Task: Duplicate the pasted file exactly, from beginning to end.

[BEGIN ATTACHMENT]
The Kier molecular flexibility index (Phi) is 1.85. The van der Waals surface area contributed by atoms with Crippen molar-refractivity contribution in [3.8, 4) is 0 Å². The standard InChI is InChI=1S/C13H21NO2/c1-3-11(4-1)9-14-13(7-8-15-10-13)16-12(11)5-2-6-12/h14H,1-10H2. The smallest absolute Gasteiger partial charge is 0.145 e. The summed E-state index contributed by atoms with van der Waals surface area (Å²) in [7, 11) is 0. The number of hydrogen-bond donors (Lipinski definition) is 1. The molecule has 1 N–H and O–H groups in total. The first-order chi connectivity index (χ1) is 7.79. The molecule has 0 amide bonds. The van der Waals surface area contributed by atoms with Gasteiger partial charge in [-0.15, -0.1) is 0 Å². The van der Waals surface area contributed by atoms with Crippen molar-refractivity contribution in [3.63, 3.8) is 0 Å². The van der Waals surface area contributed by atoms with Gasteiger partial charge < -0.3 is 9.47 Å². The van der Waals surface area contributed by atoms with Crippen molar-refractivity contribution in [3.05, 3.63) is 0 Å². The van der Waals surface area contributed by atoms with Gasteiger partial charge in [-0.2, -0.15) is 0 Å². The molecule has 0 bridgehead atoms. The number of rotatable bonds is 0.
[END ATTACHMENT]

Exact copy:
The Kier molecular flexibility index (Phi) is 1.85. The van der Waals surface area contributed by atoms with Crippen molar-refractivity contribution in [3.8, 4) is 0 Å². The standard InChI is InChI=1S/C13H21NO2/c1-3-11(4-1)9-14-13(7-8-15-10-13)16-12(11)5-2-6-12/h14H,1-10H2. The smallest absolute Gasteiger partial charge is 0.145 e. The summed E-state index contributed by atoms with van der Waals surface area (Å²) in [7, 11) is 0. The number of hydrogen-bond donors (Lipinski definition) is 1. The molecule has 1 N–H and O–H groups in total. The first-order chi connectivity index (χ1) is 7.79. The molecule has 0 amide bonds. The van der Waals surface area contributed by atoms with Gasteiger partial charge in [-0.15, -0.1) is 0 Å². The van der Waals surface area contributed by atoms with Crippen molar-refractivity contribution in [3.63, 3.8) is 0 Å². The van der Waals surface area contributed by atoms with Gasteiger partial charge < -0.3 is 9.47 Å². The van der Waals surface area contributed by atoms with Crippen molar-refractivity contribution in [3.05, 3.63) is 0 Å². The van der Waals surface area contributed by atoms with Gasteiger partial charge in [-0.2, -0.15) is 0 Å². The molecule has 0 bridgehead atoms. The number of rotatable bonds is 0.